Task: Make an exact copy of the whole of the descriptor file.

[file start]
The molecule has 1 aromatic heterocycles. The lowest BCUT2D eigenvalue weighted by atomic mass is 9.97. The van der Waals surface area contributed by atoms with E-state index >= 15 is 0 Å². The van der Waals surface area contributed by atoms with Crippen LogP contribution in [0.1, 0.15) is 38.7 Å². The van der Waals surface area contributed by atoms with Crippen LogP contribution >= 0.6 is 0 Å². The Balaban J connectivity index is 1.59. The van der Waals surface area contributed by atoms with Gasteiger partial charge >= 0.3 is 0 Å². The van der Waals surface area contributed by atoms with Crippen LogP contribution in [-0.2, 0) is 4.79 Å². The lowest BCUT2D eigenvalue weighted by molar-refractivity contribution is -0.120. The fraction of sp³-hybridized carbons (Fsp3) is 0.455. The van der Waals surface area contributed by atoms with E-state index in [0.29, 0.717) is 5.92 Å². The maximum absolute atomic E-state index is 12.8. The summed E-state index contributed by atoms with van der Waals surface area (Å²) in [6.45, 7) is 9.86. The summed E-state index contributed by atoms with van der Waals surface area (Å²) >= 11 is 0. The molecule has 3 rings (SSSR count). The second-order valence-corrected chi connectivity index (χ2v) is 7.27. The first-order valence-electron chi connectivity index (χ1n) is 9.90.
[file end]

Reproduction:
The molecule has 1 aromatic heterocycles. The lowest BCUT2D eigenvalue weighted by atomic mass is 9.97. The van der Waals surface area contributed by atoms with E-state index >= 15 is 0 Å². The van der Waals surface area contributed by atoms with Crippen LogP contribution in [0.1, 0.15) is 38.7 Å². The van der Waals surface area contributed by atoms with Crippen LogP contribution >= 0.6 is 0 Å². The Balaban J connectivity index is 1.59. The van der Waals surface area contributed by atoms with Gasteiger partial charge >= 0.3 is 0 Å². The van der Waals surface area contributed by atoms with Crippen LogP contribution in [-0.2, 0) is 4.79 Å². The lowest BCUT2D eigenvalue weighted by molar-refractivity contribution is -0.120. The fraction of sp³-hybridized carbons (Fsp3) is 0.455. The van der Waals surface area contributed by atoms with E-state index in [0.29, 0.717) is 5.92 Å². The maximum absolute atomic E-state index is 12.8. The summed E-state index contributed by atoms with van der Waals surface area (Å²) in [6.45, 7) is 9.86. The summed E-state index contributed by atoms with van der Waals surface area (Å²) >= 11 is 0. The molecule has 3 rings (SSSR count). The second-order valence-corrected chi connectivity index (χ2v) is 7.27. The first-order valence-electron chi connectivity index (χ1n) is 9.90.